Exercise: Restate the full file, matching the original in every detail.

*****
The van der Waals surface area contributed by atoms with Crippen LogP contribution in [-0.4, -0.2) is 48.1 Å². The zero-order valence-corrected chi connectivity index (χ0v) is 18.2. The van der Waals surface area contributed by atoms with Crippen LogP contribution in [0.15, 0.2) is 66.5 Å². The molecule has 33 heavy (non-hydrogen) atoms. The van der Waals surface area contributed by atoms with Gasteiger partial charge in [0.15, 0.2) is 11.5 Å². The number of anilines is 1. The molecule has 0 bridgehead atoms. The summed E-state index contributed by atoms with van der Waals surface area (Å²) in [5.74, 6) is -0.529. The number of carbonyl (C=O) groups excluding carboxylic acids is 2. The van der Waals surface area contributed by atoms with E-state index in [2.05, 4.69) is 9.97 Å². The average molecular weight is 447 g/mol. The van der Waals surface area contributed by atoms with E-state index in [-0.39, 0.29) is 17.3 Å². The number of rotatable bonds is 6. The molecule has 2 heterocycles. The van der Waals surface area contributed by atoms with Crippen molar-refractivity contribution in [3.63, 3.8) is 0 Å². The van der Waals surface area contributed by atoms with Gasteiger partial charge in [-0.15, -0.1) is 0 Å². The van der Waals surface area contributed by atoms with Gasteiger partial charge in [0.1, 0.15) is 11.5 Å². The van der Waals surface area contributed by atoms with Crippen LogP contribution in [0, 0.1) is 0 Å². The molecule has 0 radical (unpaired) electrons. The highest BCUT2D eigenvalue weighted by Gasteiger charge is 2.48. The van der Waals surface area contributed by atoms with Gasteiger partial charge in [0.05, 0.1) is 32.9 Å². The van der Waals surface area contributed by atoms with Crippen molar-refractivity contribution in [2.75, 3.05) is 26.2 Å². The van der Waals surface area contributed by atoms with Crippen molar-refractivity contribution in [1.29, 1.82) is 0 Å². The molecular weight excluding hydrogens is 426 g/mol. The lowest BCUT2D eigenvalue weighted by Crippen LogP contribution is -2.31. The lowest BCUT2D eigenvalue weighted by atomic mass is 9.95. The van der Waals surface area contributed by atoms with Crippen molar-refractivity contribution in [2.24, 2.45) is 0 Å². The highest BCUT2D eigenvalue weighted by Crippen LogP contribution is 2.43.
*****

The van der Waals surface area contributed by atoms with Crippen LogP contribution in [-0.4, -0.2) is 48.1 Å². The zero-order valence-corrected chi connectivity index (χ0v) is 18.2. The van der Waals surface area contributed by atoms with Crippen LogP contribution in [0.15, 0.2) is 66.5 Å². The molecule has 33 heavy (non-hydrogen) atoms. The van der Waals surface area contributed by atoms with Gasteiger partial charge in [0.15, 0.2) is 11.5 Å². The number of anilines is 1. The molecule has 0 bridgehead atoms. The summed E-state index contributed by atoms with van der Waals surface area (Å²) in [5.74, 6) is -0.529. The number of carbonyl (C=O) groups excluding carboxylic acids is 2. The van der Waals surface area contributed by atoms with E-state index in [2.05, 4.69) is 9.97 Å². The average molecular weight is 447 g/mol. The van der Waals surface area contributed by atoms with E-state index in [-0.39, 0.29) is 17.3 Å². The number of rotatable bonds is 6. The molecule has 2 heterocycles. The van der Waals surface area contributed by atoms with Crippen molar-refractivity contribution in [3.63, 3.8) is 0 Å². The van der Waals surface area contributed by atoms with Gasteiger partial charge in [-0.15, -0.1) is 0 Å². The van der Waals surface area contributed by atoms with Gasteiger partial charge in [0.1, 0.15) is 11.5 Å². The van der Waals surface area contributed by atoms with Crippen LogP contribution in [0, 0.1) is 0 Å². The molecule has 0 radical (unpaired) electrons. The highest BCUT2D eigenvalue weighted by Gasteiger charge is 2.48. The van der Waals surface area contributed by atoms with Gasteiger partial charge in [0.05, 0.1) is 32.9 Å². The van der Waals surface area contributed by atoms with Crippen molar-refractivity contribution in [2.75, 3.05) is 26.2 Å². The van der Waals surface area contributed by atoms with Crippen molar-refractivity contribution in [1.29, 1.82) is 0 Å². The molecular weight excluding hydrogens is 426 g/mol. The lowest BCUT2D eigenvalue weighted by Crippen LogP contribution is -2.31. The lowest BCUT2D eigenvalue weighted by atomic mass is 9.95. The van der Waals surface area contributed by atoms with Crippen molar-refractivity contribution in [2.24, 2.45) is 0 Å². The highest BCUT2D eigenvalue weighted by Crippen LogP contribution is 2.43.